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Fintan O’Toole: Fianna Fáil has had two long lives – there will not be a third act

Once its hold on power evaporated, so did the party’s reason for existing

For a long time, whenever I thought about Fianna Fáil (which was far too often for my mental wellbeing), a particular phrase came to mind. I knew it off by heart. It encapsulated an undeniable truth that was at the core of Irish politics for eighty years.

The words were uttered in the bar of the Shelbourne Hotel in Dublin in 1992. The background noise of Irish public life at the time was an endless tribunal of inquiry into shenanigans in the beef industry and their governmental ramifications.

Albert Reynolds, who was then taoiseach, was due to give his evidence. He was obsessed with the inquiry. He was worried in particular about being cross-examined under oath by one of the sharpest barristers in the business: the late Adrian Hardiman, then a senior counsel, later a Supreme Court judge.

In the small world of the law library, one of Reynolds’s own lawyers was a close friend of Hardiman. In the Shelbourne bar, he explained to Hardiman’s wife why it would be a good idea for her husband to be unavoidably detained on the day of the taoiseach’s cross-examination and leave the job to a more junior (and less dangerous) colleague.


In its pomp, Fianna Fáil could stand for everything and nothing because everybody knew what it really stood for: power

He uttered, by way of warning, a truth then universally acknowledged. Hardiman’s “future work and long-term interests could be affected if he carried out this cross-examination himself because the Fianna Fáil party was likely to be in power for a long time and had a long memory”.

These were essential facts of Irish life. We hold these truths to be self-evident:

Fianna Fáil is the permanent repository of power. It does not forget its friends – and it remembers its enemies even more clearly.

Political weather

In this reality, there was little difference between power and the perception of power. So long as people believed that Fianna Fáil was going to be running the country far into the indefinite future, they had to accommodate themselves to that fact. Other parties might sometimes make the political weather. Fianna Fáil was the climate.

In this, the party was very like the other institution to which it remained so closely allied: the Catholic church. The church, too, was likely to be in power for a very long time and had, if anything, an even longer memory. Together, these two forces formed the Irish matrix.

For both organisations, this power was deeply corrupting. It meant that everything could be, in both senses, fixed. In the perpetual light that shone on these twin pillars of control, setbacks and scandals were temporary. The matrix would always regenerate itself.

The problem with power based on the perception of its own perpetuity is that, as the ad says, when it’s gone, it’s gone. And for Fianna Fáil, it has been gone since 2008. The crash, and the consequent loss of national sovereignty, destroyed it.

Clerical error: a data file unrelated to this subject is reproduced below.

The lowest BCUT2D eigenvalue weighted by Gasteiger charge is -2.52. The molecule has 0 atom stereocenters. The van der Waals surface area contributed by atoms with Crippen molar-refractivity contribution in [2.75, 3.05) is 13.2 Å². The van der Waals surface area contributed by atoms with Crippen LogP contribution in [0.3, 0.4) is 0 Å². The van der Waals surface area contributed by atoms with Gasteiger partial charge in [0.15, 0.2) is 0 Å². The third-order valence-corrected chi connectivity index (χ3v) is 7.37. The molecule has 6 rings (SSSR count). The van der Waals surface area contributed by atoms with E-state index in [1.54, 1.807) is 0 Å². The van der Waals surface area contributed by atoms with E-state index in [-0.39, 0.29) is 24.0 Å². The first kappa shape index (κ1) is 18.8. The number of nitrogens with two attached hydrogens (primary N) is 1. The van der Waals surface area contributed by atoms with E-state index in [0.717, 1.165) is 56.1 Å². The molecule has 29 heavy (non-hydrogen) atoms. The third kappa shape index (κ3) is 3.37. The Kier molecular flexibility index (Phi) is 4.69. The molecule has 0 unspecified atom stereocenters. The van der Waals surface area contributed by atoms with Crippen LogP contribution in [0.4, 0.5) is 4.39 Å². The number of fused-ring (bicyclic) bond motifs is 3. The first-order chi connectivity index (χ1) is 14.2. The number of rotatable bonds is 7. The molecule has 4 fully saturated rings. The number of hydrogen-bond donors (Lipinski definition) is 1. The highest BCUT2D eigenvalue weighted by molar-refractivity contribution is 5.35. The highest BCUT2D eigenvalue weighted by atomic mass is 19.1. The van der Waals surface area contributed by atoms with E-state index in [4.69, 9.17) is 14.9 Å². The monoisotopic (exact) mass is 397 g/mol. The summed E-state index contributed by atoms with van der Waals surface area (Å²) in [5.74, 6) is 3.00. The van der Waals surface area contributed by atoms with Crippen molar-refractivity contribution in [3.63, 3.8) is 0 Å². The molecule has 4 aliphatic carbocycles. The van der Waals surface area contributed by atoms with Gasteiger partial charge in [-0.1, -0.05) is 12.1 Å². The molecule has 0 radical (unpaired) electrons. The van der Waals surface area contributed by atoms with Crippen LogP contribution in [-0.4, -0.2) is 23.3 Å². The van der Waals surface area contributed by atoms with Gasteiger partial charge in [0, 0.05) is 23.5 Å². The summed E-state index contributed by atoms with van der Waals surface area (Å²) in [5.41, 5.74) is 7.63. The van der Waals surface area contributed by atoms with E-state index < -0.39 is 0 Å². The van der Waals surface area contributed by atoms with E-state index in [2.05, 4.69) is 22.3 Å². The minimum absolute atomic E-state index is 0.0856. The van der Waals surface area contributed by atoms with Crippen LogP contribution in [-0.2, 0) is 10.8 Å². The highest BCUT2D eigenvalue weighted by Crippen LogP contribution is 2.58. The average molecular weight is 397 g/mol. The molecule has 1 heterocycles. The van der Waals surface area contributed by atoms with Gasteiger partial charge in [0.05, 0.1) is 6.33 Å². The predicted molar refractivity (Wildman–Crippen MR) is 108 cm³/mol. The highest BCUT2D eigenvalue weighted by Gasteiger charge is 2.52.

This process is cumulative. A byelection in which the party finishes fifth with fewer than 5 per cent of the votes is not just a disaster in itself. It makes Fianna Fáil look weak and a weak Fianna Fáil is the political equivalent of a homeopathic remedy – it is the watery memory of a once-potent substance.

We don't eat grass or have tails anymore, and we don't believe that there is a party that will always be in charge

Without perpetual domination, ideology matters. In its pomp, Fianna Fáil could stand for everything and nothing because everybody knew what it really stood for: power. It could befriend the oligarch and the oppressed. These were mere shadows; the substance was control of the State.


But turn the power off, and the shape-shifting becomes merely vacuous. The battery – you’d better be with us because we own the freehold on the inside track – goes flat.

Who’s afraid of Fianna Fáil now? Its enemies list is like that of Graham Norton’s Father Noel Furlong in Father Ted – only joking! And conversely, who thinks that the way to advance in Irish life is to be in a party that had difficulty persuading even its own local councillors to put their names forward for the byelection?

In the Irish body politic, Fianna Fáil is a vestigial feature – the tailbone or the appendix. These bits survive their own redundancy, but they have no function. We don’t eat grass or have tails anymore, and we don’t believe that there is a party that will always be in charge.

This problem is existential. To believe it can be solved by replacing Micheál Martin with Jim O’Callaghan or Michael McGrath is magical thinking: the crops have failed because the king has offended the gods, so let us ritually slaughter the king.

Ritual slaughter would add greatly to the gaiety of the nation, but it will not save Fianna Fáil. It can carry on indefinitely as a ghost in its own electoral machine. It cannot, however, answer the question – what are we for?

What is the purpose of a machine that has become obsolescent? It can only be displayed at fairs like a steam-powered threshing engine that exerts a nostalgic fascination but goes nowhere.

Fianna Fáil has had two long lives. It created de Valera’s Ireland. And it then created contemporary Ireland through the Whitaker-Lemass revolution of 1958. The first is long gone. The second has run its course, as Ireland seeks a new paradigm.

There will not be a third act.